A Practical Guide to the Forensic Examination of Hair: From Crime Scene to Court

James Robertson, Elizabeth Mary Brooks

Research output: Book/ReportOther

Abstract

A Practical Guide to the Forensic Examination of Hair: From Crime Scene to Court presents current best practices and methodologies for forensic microscopists and trace evidence analysts, in addition to lawyers and judges, to detail the utilisation of hair evidence in court cases.

The 30-year evolution and development of forensic DNA analysis has placed very heavy focus on its value in identifying the source of biological materials in other evidence. In addition to some recent controversies over the reliability of hair evidence and analysis, the question arises: what to do with hairs and hair evidence presented in court cases? The reality is that this is a fairly common form of evidence present at, and relevant in, many types of crime scenes and scenarios. Are we to simply ignore hairs as an evidence type?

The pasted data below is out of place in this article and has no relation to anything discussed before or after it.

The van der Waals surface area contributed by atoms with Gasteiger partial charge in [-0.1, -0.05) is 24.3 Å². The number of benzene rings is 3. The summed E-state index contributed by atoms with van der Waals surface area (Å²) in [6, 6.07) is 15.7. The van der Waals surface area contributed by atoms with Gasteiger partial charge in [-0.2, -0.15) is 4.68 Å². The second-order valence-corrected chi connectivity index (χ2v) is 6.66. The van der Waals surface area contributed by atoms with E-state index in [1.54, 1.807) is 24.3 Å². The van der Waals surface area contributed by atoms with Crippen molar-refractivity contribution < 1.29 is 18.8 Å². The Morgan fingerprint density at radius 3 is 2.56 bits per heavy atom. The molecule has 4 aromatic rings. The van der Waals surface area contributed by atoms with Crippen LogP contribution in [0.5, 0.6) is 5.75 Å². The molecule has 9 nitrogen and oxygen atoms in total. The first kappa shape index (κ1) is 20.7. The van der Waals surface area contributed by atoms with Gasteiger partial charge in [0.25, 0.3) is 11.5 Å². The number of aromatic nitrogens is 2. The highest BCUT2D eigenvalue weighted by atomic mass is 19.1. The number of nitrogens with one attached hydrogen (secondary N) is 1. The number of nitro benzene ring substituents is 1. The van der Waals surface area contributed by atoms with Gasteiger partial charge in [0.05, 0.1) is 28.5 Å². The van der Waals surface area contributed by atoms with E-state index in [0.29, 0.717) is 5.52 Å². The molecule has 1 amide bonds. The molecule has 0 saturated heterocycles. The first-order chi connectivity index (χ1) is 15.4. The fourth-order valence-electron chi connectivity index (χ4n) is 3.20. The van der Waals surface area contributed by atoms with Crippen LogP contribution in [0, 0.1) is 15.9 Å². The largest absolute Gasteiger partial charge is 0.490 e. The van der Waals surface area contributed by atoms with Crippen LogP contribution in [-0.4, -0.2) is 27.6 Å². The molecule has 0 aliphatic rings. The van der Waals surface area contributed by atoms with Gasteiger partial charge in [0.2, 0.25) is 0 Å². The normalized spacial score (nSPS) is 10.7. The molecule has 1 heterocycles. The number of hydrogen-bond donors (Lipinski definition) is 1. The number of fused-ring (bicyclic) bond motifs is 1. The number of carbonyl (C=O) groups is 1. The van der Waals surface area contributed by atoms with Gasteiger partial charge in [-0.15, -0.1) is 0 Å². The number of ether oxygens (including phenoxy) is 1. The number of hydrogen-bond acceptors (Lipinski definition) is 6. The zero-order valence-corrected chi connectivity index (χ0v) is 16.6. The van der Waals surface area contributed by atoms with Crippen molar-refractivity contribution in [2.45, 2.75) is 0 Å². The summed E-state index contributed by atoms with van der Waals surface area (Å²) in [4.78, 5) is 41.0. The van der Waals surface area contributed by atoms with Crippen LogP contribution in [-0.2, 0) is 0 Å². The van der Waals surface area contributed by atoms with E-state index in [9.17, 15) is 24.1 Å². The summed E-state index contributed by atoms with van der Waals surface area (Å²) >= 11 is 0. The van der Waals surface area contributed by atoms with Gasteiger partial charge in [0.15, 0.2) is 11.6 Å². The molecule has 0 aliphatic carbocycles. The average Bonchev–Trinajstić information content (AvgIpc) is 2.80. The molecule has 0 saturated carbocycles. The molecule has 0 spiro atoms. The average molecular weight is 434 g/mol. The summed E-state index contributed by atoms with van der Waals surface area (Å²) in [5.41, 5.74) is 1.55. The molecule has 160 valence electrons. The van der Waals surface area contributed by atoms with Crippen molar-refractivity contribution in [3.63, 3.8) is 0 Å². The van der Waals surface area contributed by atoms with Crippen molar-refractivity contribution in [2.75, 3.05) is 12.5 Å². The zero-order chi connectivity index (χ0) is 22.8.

This book outlines the case for hair evidence’s continued relevance as a valuable biological source that can contribute to assisting in answering questions of identity and questions of what happened or the criminalistic potential of hairs. The authors present a four-level approach to the case management of recovered hairs. This system, which can be incorporated into contemporary forensic practice, stresses the need for thorough and systematic recording of hairs and their microscopic features and on the need to focus on differences to effectively triage recovered hairs. The approach focuses on the efficient and accurate selection of hairs for nuclear and mitochondrial DNA analysis while addressing the criminalistic potential of hairs.
Original languageEnglish
Place of PublicationFlorida
PublisherCRC Press
Number of pages237
ISBN (Electronic)9781315210650
ISBN (Print)9781138628618, 9781032108612
DOIs
Publication statusPublished - 2022

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